For me, the main barrier is the deeply held belief of Palestinians that all of historical justice is on their side, and that the Jews are strangers who have invented a historical connection with the land of Israel/Palestine.
I follow the Palestinian media, and that’s the message that one generation after another of Palestinians is raised on. And this message comes not only from the Islamist media but also from the Palestinian Authority: the Jews are liars and thieves who aren’t even a real people. We’ve invented our history. There was no ancient Jewish presence in the land of Israel, no temple on the Temple Mount, no Holocaust. My entire being is a lie.
This deeply rooted denial of Jewish legitimacy is rife not only in Palestinian society but throughout the Middle East. It’s astonishing to me that the international community gives this Jew-hatred a pass, as though it had no impact on peace.
The Arab world generally (and some Western Christians too) need to come to terms with the fact that the Jews are a people with a religious identity, that there is no Judaism without the Jewish people, and that Judaism works a little differently than the other monotheistic faiths by grounding its being in a specific people attached to a specific land.
When I see at least the beginning of a Palestinian attempt to come to terms with our right to define ourselves as a people, I’ll begin to force myself to lower my guard and take a chance.
You are well acquainted with the constraints imposed on Palestinians—the checkpoints and the limits on travel, work, and political participation. What would you as an Israeli say to the ordinary Palestinian who simply seeks to be a citizen of his own “normal” country?
First: I’m sorry. I’m sorry that my side didn’t have the wisdom to avoid the temptation of reclaiming land we regard as part of our historical patrimony but which we should have left alone. I’m sorry that you’ve lived your life under occupation. I’m sorry for all the wasted energies that have gone into this conflict. I’m sorry for the shattering of your people. My people didn’t return home with the intent of displacing another people, but that is what happened as a result of the conflict between us. I will support whatever we need to do to try to make this right—short of creating a new injustice that would threaten my people’s safety, our homecoming.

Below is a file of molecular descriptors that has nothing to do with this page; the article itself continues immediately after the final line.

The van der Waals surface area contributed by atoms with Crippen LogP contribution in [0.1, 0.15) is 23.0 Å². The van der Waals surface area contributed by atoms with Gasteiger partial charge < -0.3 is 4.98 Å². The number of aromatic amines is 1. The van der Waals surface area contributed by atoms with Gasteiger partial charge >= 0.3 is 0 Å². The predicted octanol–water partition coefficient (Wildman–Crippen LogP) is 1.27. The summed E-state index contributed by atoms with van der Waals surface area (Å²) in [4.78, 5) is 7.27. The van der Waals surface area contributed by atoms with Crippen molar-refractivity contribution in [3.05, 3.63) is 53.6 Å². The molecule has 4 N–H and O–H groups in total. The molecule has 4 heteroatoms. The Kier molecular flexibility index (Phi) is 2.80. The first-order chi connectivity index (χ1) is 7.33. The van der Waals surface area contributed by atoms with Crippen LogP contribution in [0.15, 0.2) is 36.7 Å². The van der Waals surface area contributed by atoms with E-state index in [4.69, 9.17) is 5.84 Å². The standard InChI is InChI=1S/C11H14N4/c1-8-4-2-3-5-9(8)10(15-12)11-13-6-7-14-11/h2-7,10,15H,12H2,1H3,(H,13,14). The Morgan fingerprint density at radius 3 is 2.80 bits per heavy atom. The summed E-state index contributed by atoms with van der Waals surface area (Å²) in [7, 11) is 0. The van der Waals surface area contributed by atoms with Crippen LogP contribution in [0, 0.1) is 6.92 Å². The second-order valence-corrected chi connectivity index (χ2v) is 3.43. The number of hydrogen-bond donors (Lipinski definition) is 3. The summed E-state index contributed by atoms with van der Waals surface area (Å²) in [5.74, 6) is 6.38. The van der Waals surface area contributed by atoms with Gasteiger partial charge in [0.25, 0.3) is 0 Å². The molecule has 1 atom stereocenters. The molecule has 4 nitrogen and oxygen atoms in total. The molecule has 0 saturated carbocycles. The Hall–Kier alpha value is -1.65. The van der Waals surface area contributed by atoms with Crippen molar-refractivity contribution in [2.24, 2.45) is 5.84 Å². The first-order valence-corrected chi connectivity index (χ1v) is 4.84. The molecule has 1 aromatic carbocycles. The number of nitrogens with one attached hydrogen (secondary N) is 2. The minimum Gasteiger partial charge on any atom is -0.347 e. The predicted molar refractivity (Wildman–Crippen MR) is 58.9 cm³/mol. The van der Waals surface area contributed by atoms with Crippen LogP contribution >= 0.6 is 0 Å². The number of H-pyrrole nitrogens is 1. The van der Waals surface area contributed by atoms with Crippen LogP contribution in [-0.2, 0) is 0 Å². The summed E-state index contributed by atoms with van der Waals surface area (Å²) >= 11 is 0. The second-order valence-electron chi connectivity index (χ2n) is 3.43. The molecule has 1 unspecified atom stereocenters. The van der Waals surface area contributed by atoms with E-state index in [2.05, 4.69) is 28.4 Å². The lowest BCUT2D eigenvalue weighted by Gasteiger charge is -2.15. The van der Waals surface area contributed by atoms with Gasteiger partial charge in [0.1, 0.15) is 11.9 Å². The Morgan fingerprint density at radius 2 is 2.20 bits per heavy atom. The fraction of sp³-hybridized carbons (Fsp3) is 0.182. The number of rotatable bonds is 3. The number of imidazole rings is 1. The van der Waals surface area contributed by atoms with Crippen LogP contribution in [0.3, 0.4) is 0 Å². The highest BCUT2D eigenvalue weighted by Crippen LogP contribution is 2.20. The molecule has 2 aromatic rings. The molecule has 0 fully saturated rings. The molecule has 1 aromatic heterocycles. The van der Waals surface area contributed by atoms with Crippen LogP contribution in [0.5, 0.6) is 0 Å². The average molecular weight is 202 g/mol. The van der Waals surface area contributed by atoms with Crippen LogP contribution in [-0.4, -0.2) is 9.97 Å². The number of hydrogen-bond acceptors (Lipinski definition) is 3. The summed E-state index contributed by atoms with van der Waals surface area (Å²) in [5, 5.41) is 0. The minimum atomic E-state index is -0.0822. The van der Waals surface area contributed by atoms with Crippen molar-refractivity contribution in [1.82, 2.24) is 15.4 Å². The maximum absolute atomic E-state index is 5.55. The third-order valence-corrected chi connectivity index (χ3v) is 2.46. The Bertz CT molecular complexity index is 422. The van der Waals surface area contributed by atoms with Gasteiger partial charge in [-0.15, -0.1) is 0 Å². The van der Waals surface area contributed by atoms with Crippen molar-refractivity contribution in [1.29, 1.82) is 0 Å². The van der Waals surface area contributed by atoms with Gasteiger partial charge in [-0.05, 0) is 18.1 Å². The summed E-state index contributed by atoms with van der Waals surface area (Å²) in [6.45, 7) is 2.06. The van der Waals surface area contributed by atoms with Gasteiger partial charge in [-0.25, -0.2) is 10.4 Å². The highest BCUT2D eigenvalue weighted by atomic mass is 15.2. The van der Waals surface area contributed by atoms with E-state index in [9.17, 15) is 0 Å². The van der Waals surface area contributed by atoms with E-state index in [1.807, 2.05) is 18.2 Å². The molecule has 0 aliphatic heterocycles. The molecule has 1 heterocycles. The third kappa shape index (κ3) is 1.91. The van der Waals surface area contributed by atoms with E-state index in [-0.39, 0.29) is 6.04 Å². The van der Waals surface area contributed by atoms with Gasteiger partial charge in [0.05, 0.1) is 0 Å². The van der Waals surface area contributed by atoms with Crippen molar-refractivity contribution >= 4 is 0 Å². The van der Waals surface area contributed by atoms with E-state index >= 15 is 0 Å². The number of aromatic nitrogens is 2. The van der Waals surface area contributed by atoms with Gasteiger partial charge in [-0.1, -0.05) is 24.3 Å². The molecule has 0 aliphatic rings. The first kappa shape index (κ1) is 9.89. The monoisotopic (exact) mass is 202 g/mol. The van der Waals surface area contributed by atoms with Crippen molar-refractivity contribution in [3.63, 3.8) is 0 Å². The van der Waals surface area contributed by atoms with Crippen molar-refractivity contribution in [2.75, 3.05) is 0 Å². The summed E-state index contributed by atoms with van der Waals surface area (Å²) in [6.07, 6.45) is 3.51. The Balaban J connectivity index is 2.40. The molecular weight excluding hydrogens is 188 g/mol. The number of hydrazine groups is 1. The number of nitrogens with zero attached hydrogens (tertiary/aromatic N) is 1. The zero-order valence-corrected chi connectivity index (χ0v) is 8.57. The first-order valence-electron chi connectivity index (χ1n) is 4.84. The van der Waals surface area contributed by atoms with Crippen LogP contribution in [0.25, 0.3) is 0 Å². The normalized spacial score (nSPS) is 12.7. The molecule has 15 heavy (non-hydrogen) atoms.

But I also need to say this: At every crucial moment when there was a credible offer on the table, the mainstream of the Zionist movement and of Israeli society said yes to territorial compromise, while the leadership of the Palestinian national movement said no or else said nothing.
I desperately want to end this occupation, which is destroying each side in different ways. But I need some assurance from Palestinian leaders that we’re not being tricked, that the day after I withdraw from the West Bank, missiles won’t start falling on Tel Aviv, that if we redivide Jerusalem, Hamas won’t take over. The region around us is on fire; I can’t afford to risk such chaos overtaking my society.
In regard to the prospect of an Iran armed with nuclear weapons, it seems there are two options: a military strike, probably by Israel, that destroys Iran’s nuclear facilities or a negotiated deal that appeals to Iran’s economic self-interest. Both routes present enormous short-term and long-term risks. President Obama, along with other world leaders, has chosen the second path. Is there any other alternative?
The Iranian regime has two goals: to become the regional hegemon and to attain nuclear weapons. By releasing tens of billions of dollars in frozen assets and by enabling much more in business revenues, this deal has brought the regime closer to its first goal. And by leaving it as a nuclear threshold state, the deal has positioned Iran for an eventual breakout. That’s not just Prime Minister Netanyahu’s argument; almost the entire Israeli political spectrum sees this deal as a historic disaster. So do Arab leaders.
Theologian Hans Küng once said: “No peace among the nations without peace among the religions. No peace among the religions without dialogue between the religions.” In At the Entrance to the Garden of Eden, you explored peace among the religions in Israel/Palestine. What’s your current assessment of resources for peace and dialogue among Muslims, Jews, and Christians of the region?
Dialogue efforts continue, even if low key, and they are essential. In the Middle East, peace efforts require religious input to win legitimacy on both sides. One of the reasons that the peace process has failed is that it didn’t have a religious sensibility. The peace was being negotiated by secular elites who lacked the religious language of so many of their own people.
But the question is: What kind of religious efforts? There is doing good and do-gooding. Doing good is nurturing those people-to-people efforts that still persist, despite everything. Do-gooding is putting all the blame on one side, demonizing one side, rather than relating to the conflict as a tragedy of two traumatized peoples, each with ample reason to fear for its future.